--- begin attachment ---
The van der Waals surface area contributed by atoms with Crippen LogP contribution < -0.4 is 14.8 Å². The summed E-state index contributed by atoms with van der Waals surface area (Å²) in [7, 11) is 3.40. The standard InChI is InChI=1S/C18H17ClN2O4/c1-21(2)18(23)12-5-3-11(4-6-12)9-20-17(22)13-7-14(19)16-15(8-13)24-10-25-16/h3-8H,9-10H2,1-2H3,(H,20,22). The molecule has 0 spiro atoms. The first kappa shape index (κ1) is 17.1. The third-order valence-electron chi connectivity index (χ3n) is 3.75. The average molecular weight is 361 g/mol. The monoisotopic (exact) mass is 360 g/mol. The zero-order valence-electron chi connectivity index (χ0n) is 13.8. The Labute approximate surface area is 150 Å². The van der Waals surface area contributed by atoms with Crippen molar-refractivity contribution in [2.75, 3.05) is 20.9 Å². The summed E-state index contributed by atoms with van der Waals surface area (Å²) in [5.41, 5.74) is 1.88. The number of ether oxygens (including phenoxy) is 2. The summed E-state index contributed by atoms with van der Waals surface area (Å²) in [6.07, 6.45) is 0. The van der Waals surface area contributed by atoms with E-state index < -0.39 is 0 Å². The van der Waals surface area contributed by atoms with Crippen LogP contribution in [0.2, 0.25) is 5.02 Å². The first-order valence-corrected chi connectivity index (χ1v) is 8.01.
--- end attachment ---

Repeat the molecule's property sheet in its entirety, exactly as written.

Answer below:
The van der Waals surface area contributed by atoms with Crippen LogP contribution < -0.4 is 14.8 Å². The summed E-state index contributed by atoms with van der Waals surface area (Å²) in [7, 11) is 3.40. The standard InChI is InChI=1S/C18H17ClN2O4/c1-21(2)18(23)12-5-3-11(4-6-12)9-20-17(22)13-7-14(19)16-15(8-13)24-10-25-16/h3-8H,9-10H2,1-2H3,(H,20,22). The molecule has 0 spiro atoms. The first kappa shape index (κ1) is 17.1. The third-order valence-electron chi connectivity index (χ3n) is 3.75. The average molecular weight is 361 g/mol. The monoisotopic (exact) mass is 360 g/mol. The zero-order valence-electron chi connectivity index (χ0n) is 13.8. The Labute approximate surface area is 150 Å². The van der Waals surface area contributed by atoms with Crippen molar-refractivity contribution in [2.75, 3.05) is 20.9 Å². The summed E-state index contributed by atoms with van der Waals surface area (Å²) in [5.41, 5.74) is 1.88. The number of ether oxygens (including phenoxy) is 2. The summed E-state index contributed by atoms with van der Waals surface area (Å²) in [6.07, 6.45) is 0. The van der Waals surface area contributed by atoms with E-state index < -0.39 is 0 Å². The van der Waals surface area contributed by atoms with Crippen LogP contribution in [0.2, 0.25) is 5.02 Å². The first-order valence-corrected chi connectivity index (χ1v) is 8.01.